RRC Student Leslie Hilgeman spent last weekend attending a retreat organized by the “Tent of Abraham, Hagar and Sarah.”
Here is her report….
Transforming Interfaith Activism
By Leslie Hilgeman
Each year we are still at war in the Middle East, Memorial Day feels less and less like a holiday I want to celebrate at the beach. Instead, this year I got to spend my Memorial Day Weekend at a conference dedicated to fostering peace.
I attended the “Tent of Abraham, Hagar and Sarah,” an annual summit of US interfaith leaders and scholars, organized by Arthur Waskow and Phyllis Berman of the Shalom Center. Meeting since 2004, this year the group gathered for three days at the Pearlstone Center in Reierstown, Maryland.
RRC sent me, a first-year rabbinical student at the college, to learn about the growing Interfaith movement in the US. I expected to see difficult political discussions on the Middle East. Table pounding! But most of the weekend was spent quietly together building relationships as Americans of Faith. You can read more about the Tent of Abraham philosophy here.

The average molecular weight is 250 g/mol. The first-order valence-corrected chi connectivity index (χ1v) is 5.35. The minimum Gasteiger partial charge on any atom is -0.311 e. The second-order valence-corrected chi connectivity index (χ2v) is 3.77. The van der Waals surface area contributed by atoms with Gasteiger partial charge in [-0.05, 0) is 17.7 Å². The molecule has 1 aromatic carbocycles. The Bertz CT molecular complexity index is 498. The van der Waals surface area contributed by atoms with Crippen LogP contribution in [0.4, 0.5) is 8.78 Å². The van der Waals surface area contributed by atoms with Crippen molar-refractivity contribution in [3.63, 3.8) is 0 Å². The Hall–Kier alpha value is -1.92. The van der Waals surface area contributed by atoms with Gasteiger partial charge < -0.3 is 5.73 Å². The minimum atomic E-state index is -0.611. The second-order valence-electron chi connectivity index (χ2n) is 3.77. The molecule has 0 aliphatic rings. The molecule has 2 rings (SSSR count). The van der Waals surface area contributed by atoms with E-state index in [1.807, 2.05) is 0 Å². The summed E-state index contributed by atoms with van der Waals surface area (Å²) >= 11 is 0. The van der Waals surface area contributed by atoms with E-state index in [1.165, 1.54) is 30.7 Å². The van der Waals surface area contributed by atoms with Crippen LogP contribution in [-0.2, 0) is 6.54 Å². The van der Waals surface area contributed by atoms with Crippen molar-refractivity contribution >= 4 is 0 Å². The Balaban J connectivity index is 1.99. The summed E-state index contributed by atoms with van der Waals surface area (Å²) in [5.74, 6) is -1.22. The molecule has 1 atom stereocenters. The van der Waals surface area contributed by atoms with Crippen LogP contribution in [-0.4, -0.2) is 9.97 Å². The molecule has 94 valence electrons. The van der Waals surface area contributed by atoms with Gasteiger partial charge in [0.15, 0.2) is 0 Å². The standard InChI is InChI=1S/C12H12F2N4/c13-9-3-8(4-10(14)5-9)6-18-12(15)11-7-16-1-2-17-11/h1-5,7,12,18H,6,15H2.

And this was what we did: We each told stories about our spiritual journeys. Each of us offered prayers or meditation over the course of the weekend that we all participated in. This pushed us out of the role of being a distant observer of someone else’s tradition and allowed us to share it, albeit for a moment. After that, I experienced the group in a different way.
We did eventually get to politics, but it was introduced gently. We had a reading and discussion about how to hold productive interreligious dialogue. When we did talk about political interests, we had already built some trust. People could ask questions or speak up when they disagreed. And when we decided to undertake a project together – holding a conference on renewal of religious texts and traditions – it felt truly representative and compelling.
I returned to Philadelphia feeling really moved. Sure, I had learned some things about Muslim Salaat prayer or the Christian practice of Lectio Divina. But more importantly I learned a model for transforming Interfaith activism, using Faith. By holding the vision, respect and commitment to hear and trust the Other – and perhaps to be touched by the Other – we can pass through the discomfort and risk of Difference, and move towards healing, collaboration and peace.